Today’s announcement that the International Criminal Court (ICC) will open an investigation into crimes under international law committed over the past year of conflict in Mali is a crucial step towards justice for the victims, Amnesty International said.
ICC Prosecutor Fatou Bensouda’s announcement comes after a request from the Malian government last July to investigate cases of crimes under international law committed since January 2012, including extrajudicial killings, sexual violence, torture, enforced disappearances and the use of child soldiers.
"This is an important opportunity to ensure justice for victims of crimes under international law committed over the past year in Mali and sends an important message to those planning and committing such crimes that they cannot act with impunity and may be brought to justice," said Paule Rigaud, Deputy Africa Programme Director at Amnesty International.
On 18 July 2012, six months after the conflict began, Mali’s Minister of Justice Malick Coulibaly delivered a letter to the ICC Prosecutor, referring the situation in Mali on the basis that national authorities are unable to investigate and prosecute the crimes.
"Although much attention is focused on the situation in northern Mali, it’s crucial that the ICC looks at the full scope of alleged crimes across the country, including those carried out by Malian security forces,” said Rigaud.
Since the beginning of the armed conflict in northern Mali in January 2012, Amnesty International has documented crimes under international law committed by all the parties to the conflict.
Tuareg and Islamist armed opposition groups have committed human rights abuses, including torture and killings of captured Malian soldiers, rape of women and girls and recruitment of child soldiers. They have also attacked and destroyed cultural and religious sites.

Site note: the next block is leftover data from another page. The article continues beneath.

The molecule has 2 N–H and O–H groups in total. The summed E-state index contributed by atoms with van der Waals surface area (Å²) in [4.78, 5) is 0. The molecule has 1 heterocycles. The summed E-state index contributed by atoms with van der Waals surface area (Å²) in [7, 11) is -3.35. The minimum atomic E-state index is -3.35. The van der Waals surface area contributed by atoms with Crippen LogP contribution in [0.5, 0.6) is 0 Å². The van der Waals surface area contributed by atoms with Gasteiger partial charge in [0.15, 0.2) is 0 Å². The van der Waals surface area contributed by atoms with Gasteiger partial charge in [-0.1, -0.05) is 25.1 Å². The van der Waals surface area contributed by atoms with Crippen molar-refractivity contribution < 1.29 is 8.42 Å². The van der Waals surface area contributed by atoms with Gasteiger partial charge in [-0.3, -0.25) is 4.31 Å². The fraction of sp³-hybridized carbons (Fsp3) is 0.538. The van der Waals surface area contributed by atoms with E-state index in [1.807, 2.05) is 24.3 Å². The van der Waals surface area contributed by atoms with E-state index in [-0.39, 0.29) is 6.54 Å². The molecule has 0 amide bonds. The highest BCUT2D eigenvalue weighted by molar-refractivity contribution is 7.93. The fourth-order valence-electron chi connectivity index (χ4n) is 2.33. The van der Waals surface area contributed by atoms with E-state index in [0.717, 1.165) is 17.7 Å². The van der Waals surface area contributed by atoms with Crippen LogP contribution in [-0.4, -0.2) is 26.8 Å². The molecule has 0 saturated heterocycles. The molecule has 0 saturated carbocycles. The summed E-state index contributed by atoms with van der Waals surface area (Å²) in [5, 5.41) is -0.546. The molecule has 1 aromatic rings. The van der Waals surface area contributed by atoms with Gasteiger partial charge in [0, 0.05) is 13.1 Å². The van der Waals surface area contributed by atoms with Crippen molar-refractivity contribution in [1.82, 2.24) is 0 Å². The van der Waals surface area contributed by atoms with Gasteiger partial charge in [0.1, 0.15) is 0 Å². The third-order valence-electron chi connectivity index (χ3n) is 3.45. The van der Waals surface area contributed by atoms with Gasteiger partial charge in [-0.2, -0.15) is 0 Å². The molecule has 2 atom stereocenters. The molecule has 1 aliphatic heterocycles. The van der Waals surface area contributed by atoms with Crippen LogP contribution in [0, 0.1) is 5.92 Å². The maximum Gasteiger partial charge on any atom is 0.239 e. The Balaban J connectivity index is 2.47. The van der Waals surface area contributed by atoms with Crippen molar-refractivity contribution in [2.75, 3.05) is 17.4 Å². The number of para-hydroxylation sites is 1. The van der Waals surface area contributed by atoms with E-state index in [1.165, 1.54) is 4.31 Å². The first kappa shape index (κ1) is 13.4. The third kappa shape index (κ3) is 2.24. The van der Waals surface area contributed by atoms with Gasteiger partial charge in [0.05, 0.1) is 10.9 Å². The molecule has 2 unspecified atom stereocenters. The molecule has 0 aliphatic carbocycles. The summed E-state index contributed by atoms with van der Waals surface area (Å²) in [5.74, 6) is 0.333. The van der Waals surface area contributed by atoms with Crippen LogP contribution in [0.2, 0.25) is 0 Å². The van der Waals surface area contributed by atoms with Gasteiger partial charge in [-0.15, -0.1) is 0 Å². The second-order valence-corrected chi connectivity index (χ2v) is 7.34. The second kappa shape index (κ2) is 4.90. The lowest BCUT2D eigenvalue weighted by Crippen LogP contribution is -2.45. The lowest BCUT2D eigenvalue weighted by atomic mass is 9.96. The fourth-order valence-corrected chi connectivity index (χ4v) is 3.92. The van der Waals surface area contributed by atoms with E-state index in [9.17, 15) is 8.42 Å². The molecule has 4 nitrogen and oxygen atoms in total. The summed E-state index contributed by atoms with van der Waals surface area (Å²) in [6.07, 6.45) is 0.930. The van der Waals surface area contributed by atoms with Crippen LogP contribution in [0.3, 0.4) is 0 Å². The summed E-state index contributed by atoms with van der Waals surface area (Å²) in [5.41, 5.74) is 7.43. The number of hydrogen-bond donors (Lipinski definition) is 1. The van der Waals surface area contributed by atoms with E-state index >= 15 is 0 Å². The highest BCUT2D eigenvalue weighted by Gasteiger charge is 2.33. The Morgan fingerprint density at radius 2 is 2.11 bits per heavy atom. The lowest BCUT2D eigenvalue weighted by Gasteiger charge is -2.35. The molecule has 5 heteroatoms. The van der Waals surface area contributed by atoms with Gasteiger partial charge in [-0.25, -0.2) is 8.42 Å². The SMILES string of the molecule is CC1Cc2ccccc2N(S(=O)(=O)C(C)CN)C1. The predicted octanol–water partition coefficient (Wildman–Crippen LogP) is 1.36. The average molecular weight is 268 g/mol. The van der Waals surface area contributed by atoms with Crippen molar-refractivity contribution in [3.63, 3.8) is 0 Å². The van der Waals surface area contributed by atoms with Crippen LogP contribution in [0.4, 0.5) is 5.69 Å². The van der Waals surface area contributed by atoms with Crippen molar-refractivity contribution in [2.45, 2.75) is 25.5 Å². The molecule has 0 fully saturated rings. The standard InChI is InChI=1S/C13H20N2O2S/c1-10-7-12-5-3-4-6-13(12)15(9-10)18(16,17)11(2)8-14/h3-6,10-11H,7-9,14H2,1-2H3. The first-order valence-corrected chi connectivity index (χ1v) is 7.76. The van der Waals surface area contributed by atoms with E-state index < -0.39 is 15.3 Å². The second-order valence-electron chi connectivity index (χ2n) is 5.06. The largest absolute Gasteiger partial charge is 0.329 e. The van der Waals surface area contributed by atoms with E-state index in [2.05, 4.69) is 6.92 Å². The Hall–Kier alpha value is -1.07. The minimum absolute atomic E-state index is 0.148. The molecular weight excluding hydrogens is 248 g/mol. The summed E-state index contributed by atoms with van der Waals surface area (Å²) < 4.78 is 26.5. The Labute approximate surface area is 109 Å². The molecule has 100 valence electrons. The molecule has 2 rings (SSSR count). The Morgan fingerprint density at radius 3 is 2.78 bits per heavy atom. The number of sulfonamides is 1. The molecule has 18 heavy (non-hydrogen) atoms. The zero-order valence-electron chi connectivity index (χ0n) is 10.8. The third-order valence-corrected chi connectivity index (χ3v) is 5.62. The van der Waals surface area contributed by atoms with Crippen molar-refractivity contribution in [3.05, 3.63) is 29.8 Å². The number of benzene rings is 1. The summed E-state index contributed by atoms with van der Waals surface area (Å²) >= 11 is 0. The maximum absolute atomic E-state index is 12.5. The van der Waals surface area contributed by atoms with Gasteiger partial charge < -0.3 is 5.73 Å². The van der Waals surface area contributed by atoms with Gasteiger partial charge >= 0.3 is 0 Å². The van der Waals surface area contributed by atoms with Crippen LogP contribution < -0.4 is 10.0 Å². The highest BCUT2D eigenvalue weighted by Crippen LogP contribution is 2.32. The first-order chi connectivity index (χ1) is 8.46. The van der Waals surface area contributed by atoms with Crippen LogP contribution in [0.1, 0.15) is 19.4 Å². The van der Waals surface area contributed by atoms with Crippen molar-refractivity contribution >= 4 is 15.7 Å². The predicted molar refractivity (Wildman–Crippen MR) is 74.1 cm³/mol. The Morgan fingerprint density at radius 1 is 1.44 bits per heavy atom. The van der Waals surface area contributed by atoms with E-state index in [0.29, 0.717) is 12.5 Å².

Malian security forces have also committed violations of international human rights and humanitarian law, including the extrajudicial executions of Tuareg civilians, indiscriminate shelling of a Tuareg nomadic camp and killing livestock which the nomadic population rely on for survival.
Crimes are not confined to the north of the country. Amnesty International has also documented cases of torture, extrajudicial executions, enforced disappearances and attacks against political leaders, journalists and other people who expressed dissent peacefully in the south, where the capital Bamako lies.
Measures must also be taken by the Mali government to ensure justice, truth and reparation for all victims. Despite several enquiries being opened into some of these incidents, no cases have been brought before national courts.
"The ICC will only ever be able to prosecute a small number of cases. It is essential that effective measures are taken to strengthen the Malian justice system to investigate and - when there is sufficient admissible evidence - prosecute other crimes that the ICC is unable to deal with and to ensure truth and full reparation for victims to help them rebuild their lives,” said Rigaud.
The ICC announcement comes just days after French troops, at the request of the Malian government, launched a counter-offensive against armed Islamist groups to prevent the capture of cities in the south of the country.
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